Today, BPC’s Financial Regulatory Reform Initiative (FRRI) released the first comprehensive bipartisan analysis of the newly created Consumer Financial Protection Bureau’s actions to date (CFPB). The Consumer Financial Protection Bureau: Measuring the Progress of a New Agency, was written by the co-chairs of the FRRI’s Consumer Protection Task Force: Rick Fischer and Eric Rodriguez. The paper looks at where CFPB has made progress as well as considering areas in which the Bureau could improve. The paper includes over 30 recommendations on how to improve operations of the CFPB.
The BPC hosted the release of this paper in an event moderated by FRRI Co-Chair Martin Baily. The paper is the second in a series of five white papers being produced by the Initiative. The paper contained the following key findings from the Task Force, summarized below.
The Task Force found several overarching trends or patterns, which emerged when considering both successful and problematic actions taken by the Bureau. Perhaps the most significant trend the Task Force discovered was that when the Bureau operated in a transparent, open, and iterative manner, repeatedly seeking input from all stakeholders throughout a process, the results were generally positive. However, when the Bureau made unilateral decisions, rolled out initiatives, rules, or processes as a result of a more closed, internal deliberation process, the results were far more likely to be problematic. Sometimes the Bureau went back, sought input, and improved the end result. Sometimes it did not.
The Task Force concluded that the Bureau has done a very good job setting up a brand new agency from the ground up, which is no easy task. Additionally, the Bureau may be the only regulator given major new power under Dodd-Frank that has met its statutory deadlines. That said, there are many areas in which the Bureau could improve its process, which is to be expected for a new agency. The report provided a series of recommendations to that end.
The Task Force recommends that the Bureau adopt an official policy establishing timelines for formally closing out examinations of both banks and nonbanks. The Task Force recommends that the CFPB make every effort to provide prompt feedback to entities the CFPB examines and to close these examinations in a timely manner.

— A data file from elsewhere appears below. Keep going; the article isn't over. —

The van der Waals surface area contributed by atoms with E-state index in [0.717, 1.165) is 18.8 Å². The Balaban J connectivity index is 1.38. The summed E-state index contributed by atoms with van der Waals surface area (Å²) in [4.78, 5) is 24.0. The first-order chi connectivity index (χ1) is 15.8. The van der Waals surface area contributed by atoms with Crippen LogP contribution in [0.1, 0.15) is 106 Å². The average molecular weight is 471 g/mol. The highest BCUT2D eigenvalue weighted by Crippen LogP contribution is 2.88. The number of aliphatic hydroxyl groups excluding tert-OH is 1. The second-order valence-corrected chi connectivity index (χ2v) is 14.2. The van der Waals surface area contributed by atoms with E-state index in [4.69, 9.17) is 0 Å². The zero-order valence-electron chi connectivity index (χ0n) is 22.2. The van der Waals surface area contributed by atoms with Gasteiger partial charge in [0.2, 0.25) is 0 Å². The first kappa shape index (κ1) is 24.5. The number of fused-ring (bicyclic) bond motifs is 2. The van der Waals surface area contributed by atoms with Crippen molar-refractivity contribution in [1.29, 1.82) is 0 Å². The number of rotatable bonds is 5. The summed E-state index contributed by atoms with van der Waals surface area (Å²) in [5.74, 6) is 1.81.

Given the significant downside to any data breach, the Task Force recommends that the Bureau take every step possible to ensure that no breach of data occurs. This extends both to data that the Bureau collects directly, as well as to all data collected and used by outside vendors. Further, the Task Force recommended that the Bureau require coordination among its various divisions when requesting data from any institution. The Task Force also recommends that the Bureau require that a statement of intended use be given with a data request.
The CFPB’s management and leadership should focus substantial time and energy on improving official communications with covered entities and partner regulatory agencies about their exam process. The CFPB should commit to launching a new major initiative to recruit, train, retain, and further develop high-quality supervisory and examination staff.
The Bureau should rethink policy decisions to involve enforcement staff in supervisory processes. The Task Force believes that any organizational benefits envisioned from that policy are outweighed by the more visible drawback of creating a barrier to forthright communication.
The CFPB should better categorize consumer complaints received and published to benefit both consumers and the marketplace as a whole. The Task Force recommends two categories: (1) complaints that have received no review, marked with a clear disclaimer that the CFPB has not reviewed the accuracy of those complaints, and (2) complaints that have been sufficiently reviewed by either the Bureau or regulated entities to ensure accuracy prior to publication.
The Task Force has significant concerns about the unique civil penalty fund that the Bureau controls. There are a number of ways that these concerns could be remedied. One is by limiting the Fund to only dispensing amounts necessary and appropriate for consumer redress, with any additional civil money penalties paid to the U.S. Treasury. Alternatively, if funds in excess of redress are to be retained and used by the CFPB, the Bureau should more clearly delineate how such funds are to be used to advance consumer education.
The Task Force recommends that the Bureau restart its efforts to utilize Civil Penalty Fund resources to support a new financial services coaching program, beginning with consultation and collaboration with external stakeholders to help define the goals and scope of the effort. The Task Force is concerned that the program may not have the desired meaningful impact without collaboration on the project’s design and implementation from key stakeholders including other federal agencies, industry participants and consumer groups that regularly work with veterans and economically underserved consumers.
It is not often that the nation witnesses the creation of a new federal agency, especially one that can impact the lives of all Americans. Therefore, it is the Task Force’s hope that the findings and recommendations made in this paper can serve as a guide to the leadership of the CFPB and other stakeholders in consumer protection—including consumer groups, industry representatives, and other regulators. Regardless of whether one supported the creation of the Bureau or not, everyone should want it to function as well as possible.
Taken together, these and the other recommendations in the report will help the CFPB fulfill its responsibilities in a way that best serves the Bureau, regulated entities, and most importantly, consumers.